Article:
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Hillary Clinton and State Dept. to Celebrate War Criminal Henry Kissinger, While the White House Repeats His Deadly Mistakes

Future historians will marvel at how U.S. leaders failed to learn from their horrific crimes in Indochina, and are instead repeating many of them today.

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"Had I thought it possible that Congress would, in effect, cut off aid to a beleaguered ally, I would not have pressed for an agreement as I did in the final negotiations in 1972." -- Henry Kissinger, Ending the Vietnam War

"The Defense Department said today that despite Congressional reductions in military aid, South Vietnamese forces were not critically short of either ammunition or fuel." -- "U.S. Says Arms Situation in Vietnam Is Not Critical," New York Times, March 27, 1975

Kissinger began to try to blame Congress for the fall of Saigon even before April 30, 1975. Sorley's book contends that the failure of the North Vietnamese spring 1972 offensive in South Vietnam proves that Thieu forces could have prevailed in April 1975. Newsweek, interviewing Sorley, reported that "in 1974, breaking Nixon's promises of continued support to Saigon, the U.S. Congress cut off all aid to South Vietnam. Without logistical support or air cover, the South Vietnamese army collapsed in 1975 and the communists swept into South Vietnam."

Former Defense Secretaries Melvin Laird and James Schlesinger, along with Kissinger, have consistently maintained the North Vietnamese were receiving more aid from the Soviet Union and Chinese than were the South Vietnamese from the United States.

None of this is even remotely true:

Congress did not "cut off all aid to South Vietnam," as Kissinger falsely claims. On the contrary. Congress in August 1974 only reduced military aid to Thieu from $1.2 billion to $700 million.

The $700 million in military aid voted by Congress "is apparently running at twice that of Chinese and Soviet military aid to North Vietnam," according to the New York Times on March 27, 1975. The CIA estimated that U.S. military aid of $1.7 billion to Thieu in 1974 was four times the $400 million it estimated the North Vietnamese received from the Soviet Union and China. All told, official figures show the U.S. spent $141 billion in Vietnam from 1961-'75, compared to $7.5-$8 billion in Soviet and Chinese aid to North Vietnam during the same period ( Congressional Record, May 14, 1975).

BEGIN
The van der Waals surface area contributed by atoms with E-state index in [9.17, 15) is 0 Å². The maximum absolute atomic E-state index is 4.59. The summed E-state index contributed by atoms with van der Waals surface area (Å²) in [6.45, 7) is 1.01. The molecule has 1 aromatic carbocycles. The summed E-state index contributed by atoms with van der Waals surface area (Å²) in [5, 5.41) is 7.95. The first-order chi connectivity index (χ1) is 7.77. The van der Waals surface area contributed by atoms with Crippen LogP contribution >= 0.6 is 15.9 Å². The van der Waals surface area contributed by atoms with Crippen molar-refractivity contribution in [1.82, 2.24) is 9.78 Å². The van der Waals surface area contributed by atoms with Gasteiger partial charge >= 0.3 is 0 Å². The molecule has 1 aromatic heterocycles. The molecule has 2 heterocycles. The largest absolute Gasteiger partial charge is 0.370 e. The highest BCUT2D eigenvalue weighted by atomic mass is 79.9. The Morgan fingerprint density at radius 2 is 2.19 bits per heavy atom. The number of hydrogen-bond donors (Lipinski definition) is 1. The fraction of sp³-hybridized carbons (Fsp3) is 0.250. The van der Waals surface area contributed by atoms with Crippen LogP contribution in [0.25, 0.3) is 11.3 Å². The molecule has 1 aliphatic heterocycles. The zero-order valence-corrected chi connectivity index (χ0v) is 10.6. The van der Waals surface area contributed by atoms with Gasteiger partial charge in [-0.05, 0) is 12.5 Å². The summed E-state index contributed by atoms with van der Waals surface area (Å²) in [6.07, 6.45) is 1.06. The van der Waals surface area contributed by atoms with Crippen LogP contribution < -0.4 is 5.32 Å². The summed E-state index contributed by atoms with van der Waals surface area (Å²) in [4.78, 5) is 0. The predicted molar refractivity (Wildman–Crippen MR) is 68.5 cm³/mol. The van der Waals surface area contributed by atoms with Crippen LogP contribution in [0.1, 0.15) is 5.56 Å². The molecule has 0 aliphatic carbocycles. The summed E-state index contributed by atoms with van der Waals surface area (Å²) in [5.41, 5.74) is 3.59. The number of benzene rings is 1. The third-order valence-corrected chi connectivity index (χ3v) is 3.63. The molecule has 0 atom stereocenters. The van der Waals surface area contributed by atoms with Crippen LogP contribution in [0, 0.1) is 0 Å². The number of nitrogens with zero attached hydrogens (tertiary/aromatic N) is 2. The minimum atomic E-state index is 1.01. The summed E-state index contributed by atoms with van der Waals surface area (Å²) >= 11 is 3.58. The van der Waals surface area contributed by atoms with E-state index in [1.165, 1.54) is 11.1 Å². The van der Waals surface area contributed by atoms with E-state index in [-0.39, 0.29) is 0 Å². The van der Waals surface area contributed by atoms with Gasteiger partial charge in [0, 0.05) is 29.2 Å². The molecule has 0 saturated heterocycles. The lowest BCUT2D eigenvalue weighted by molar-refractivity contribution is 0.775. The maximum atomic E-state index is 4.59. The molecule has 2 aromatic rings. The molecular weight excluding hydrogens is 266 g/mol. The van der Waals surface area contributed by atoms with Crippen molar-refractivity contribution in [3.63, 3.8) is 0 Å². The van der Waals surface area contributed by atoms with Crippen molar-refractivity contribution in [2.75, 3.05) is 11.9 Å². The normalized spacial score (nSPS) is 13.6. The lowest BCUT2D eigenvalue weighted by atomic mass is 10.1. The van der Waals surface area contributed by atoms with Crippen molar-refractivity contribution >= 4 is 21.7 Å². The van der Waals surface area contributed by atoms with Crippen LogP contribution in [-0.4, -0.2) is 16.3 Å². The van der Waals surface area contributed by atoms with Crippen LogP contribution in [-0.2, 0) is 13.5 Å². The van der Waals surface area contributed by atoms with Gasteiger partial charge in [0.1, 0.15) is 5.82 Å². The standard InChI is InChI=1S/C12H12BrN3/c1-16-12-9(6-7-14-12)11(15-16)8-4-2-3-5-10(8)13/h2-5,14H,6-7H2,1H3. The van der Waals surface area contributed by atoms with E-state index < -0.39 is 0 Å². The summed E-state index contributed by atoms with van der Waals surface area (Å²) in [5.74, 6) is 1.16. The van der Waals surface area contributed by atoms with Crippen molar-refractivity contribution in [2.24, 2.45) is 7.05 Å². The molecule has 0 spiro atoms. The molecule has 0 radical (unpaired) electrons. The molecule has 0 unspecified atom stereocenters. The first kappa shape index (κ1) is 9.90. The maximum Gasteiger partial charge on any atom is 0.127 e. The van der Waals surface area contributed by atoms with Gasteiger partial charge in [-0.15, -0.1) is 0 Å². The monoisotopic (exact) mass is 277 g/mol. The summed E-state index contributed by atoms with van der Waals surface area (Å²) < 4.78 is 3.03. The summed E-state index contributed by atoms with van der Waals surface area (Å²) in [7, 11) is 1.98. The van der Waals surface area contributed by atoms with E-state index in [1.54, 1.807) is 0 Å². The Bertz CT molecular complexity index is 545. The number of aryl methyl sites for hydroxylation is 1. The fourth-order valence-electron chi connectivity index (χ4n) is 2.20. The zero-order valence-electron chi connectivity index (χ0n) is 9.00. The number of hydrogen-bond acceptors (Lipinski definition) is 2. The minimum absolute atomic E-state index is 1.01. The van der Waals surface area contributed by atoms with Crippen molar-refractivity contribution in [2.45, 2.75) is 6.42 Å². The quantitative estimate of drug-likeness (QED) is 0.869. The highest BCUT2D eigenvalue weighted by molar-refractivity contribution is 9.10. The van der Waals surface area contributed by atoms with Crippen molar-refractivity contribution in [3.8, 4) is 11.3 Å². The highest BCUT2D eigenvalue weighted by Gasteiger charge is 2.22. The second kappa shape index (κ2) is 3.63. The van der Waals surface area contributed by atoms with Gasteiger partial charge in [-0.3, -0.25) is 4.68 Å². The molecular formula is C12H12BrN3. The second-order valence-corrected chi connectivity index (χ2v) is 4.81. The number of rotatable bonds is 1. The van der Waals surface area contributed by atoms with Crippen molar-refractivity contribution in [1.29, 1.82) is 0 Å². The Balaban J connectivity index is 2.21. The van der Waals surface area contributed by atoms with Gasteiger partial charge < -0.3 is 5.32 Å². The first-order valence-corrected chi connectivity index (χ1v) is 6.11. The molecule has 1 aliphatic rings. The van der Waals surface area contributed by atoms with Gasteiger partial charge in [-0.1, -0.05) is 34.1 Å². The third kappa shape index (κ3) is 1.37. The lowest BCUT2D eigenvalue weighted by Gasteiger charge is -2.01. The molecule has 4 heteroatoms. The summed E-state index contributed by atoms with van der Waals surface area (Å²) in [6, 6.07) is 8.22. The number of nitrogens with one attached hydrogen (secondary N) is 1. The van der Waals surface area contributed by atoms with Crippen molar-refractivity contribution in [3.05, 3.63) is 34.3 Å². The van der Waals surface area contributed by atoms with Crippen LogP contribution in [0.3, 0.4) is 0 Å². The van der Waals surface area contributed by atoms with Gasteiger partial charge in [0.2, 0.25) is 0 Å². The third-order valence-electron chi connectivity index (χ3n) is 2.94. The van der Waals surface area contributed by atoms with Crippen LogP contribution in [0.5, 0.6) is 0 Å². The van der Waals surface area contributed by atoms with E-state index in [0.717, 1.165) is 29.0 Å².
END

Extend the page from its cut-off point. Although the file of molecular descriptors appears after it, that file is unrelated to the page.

Sorley's contention that the failure of the North Vietnamese 1972 offensive proved the Thieu army could stand on its own is particularly absurd. Sorley himself quotes General Creighton Abrams, the head of U.S. forces in South Vietnam, as saying "on this question of the B-52s and the tac air 'it's very clear to me that this (the Thieu) government would now have fallen, and this country would now be gone, and we wouldn't be meeting here today, if it hadn't been for the (U.S.) B-52s and the tac air. There's absolutely no question about it."

During the 1972 offensive, the Times reported on May 3, 1972, that "the growing consensus among Americans here is that the South Vietnamese forces have proven unequal to the task of defending it." And on May 19, 1972, that "despite four years of Vietnamization, American and South Vietnamese military commanders here have relied less on the Government's ground troops to stem the current North Vietnamese offensive than on an instrument of massive bombing that only the Americans have — the B-52"; from Anloc on June 24, 1972, that "American advisers here say that the South Vietnamese helicopters are not flying because the crews have panicked under fire and suffer from low morale; and on October 7, 1972, that "both American and South Vietnamese forces in South Vietnam say that the B-52s played a major role in halting the North Vietnamese offensive last spring as government units were disintegrating."

Neil Sheehan reported in his biography of U.S. adviser John Paul Vann, who directed U.S. and Vietnamese military forces in Region III in the spring of 1972 that "Vann did not see the fallacy in his victory. He did not see that in having to assume total control at the moment of crisis, he had proved the Saigon regime had no will of its own to survive."

Conclusion: Repeating History

We all have a natural tendency to want to forget an unpleasant past. Even many of us whose lives were deeply affected by the Indochina war often prefer to put those years of anguish, divisiveness and anger behind us.

Unfortunately, it is not that simple. Those who cannot remember the past are indeed condemned to repeat it.

Future historians will marvel at how U.S. leaders so thoroughly failed to learn from their horrific mistakes and crimes in Indochina, and have instead repeated many of them today in Iraq, Afghanistan and Pakistan. It is clear to all but the most blind or brainwashed that the basic lesson of Indochina is that the United States cannot create democratic and stable governments out of corrupt, brutal, autocratic and unpopular warlords who can neither direct nor motivate their own people.

Secretary Clinton is not only insulting history and betraying her own past by giving a platform to Henry Kissinger to continue distorting history; she is betraying America today, foolishly perpetuating policies toward the Muslim world that can only end in even greater losses for the U.S.

 
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